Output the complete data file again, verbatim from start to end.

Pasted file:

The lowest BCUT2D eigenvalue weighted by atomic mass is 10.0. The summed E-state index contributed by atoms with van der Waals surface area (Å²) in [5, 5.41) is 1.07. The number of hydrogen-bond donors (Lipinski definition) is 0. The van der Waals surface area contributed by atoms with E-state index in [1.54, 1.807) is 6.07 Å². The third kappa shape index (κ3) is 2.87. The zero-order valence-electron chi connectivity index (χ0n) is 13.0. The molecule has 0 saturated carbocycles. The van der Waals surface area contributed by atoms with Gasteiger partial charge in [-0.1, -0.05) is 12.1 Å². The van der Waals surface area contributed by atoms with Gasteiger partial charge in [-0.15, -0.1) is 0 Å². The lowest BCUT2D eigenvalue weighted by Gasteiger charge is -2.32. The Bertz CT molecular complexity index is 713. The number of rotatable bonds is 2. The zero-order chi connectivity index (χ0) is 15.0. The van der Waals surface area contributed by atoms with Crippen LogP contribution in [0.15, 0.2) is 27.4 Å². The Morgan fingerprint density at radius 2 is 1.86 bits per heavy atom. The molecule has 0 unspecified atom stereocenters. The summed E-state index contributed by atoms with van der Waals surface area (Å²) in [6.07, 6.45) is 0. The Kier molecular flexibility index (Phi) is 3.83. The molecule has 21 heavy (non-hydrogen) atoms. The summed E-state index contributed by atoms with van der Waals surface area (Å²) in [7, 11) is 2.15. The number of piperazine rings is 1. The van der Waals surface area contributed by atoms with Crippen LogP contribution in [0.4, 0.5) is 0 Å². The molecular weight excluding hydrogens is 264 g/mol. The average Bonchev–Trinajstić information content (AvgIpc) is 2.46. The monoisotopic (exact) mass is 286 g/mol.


The lowest BCUT2D eigenvalue weighted by atomic mass is 10.0. The summed E-state index contributed by atoms with van der Waals surface area (Å²) in [5, 5.41) is 1.07. The number of hydrogen-bond donors (Lipinski definition) is 0. The van der Waals surface area contributed by atoms with E-state index in [1.54, 1.807) is 6.07 Å². The third kappa shape index (κ3) is 2.87. The zero-order valence-electron chi connectivity index (χ0n) is 13.0. The molecule has 0 saturated carbocycles. The van der Waals surface area contributed by atoms with Gasteiger partial charge in [-0.1, -0.05) is 12.1 Å². The van der Waals surface area contributed by atoms with Gasteiger partial charge in [-0.15, -0.1) is 0 Å². The lowest BCUT2D eigenvalue weighted by Gasteiger charge is -2.32. The Bertz CT molecular complexity index is 713. The number of rotatable bonds is 2. The zero-order chi connectivity index (χ0) is 15.0. The van der Waals surface area contributed by atoms with Crippen LogP contribution in [0.15, 0.2) is 27.4 Å². The Morgan fingerprint density at radius 2 is 1.86 bits per heavy atom. The molecule has 0 unspecified atom stereocenters. The summed E-state index contributed by atoms with van der Waals surface area (Å²) in [6.07, 6.45) is 0. The Kier molecular flexibility index (Phi) is 3.83. The molecule has 21 heavy (non-hydrogen) atoms. The summed E-state index contributed by atoms with van der Waals surface area (Å²) in [7, 11) is 2.15. The number of piperazine rings is 1. The van der Waals surface area contributed by atoms with Crippen LogP contribution in [0.4, 0.5) is 0 Å². The molecular weight excluding hydrogens is 264 g/mol. The average Bonchev–Trinajstić information content (AvgIpc) is 2.46. The monoisotopic (exact) mass is 286 g/mol.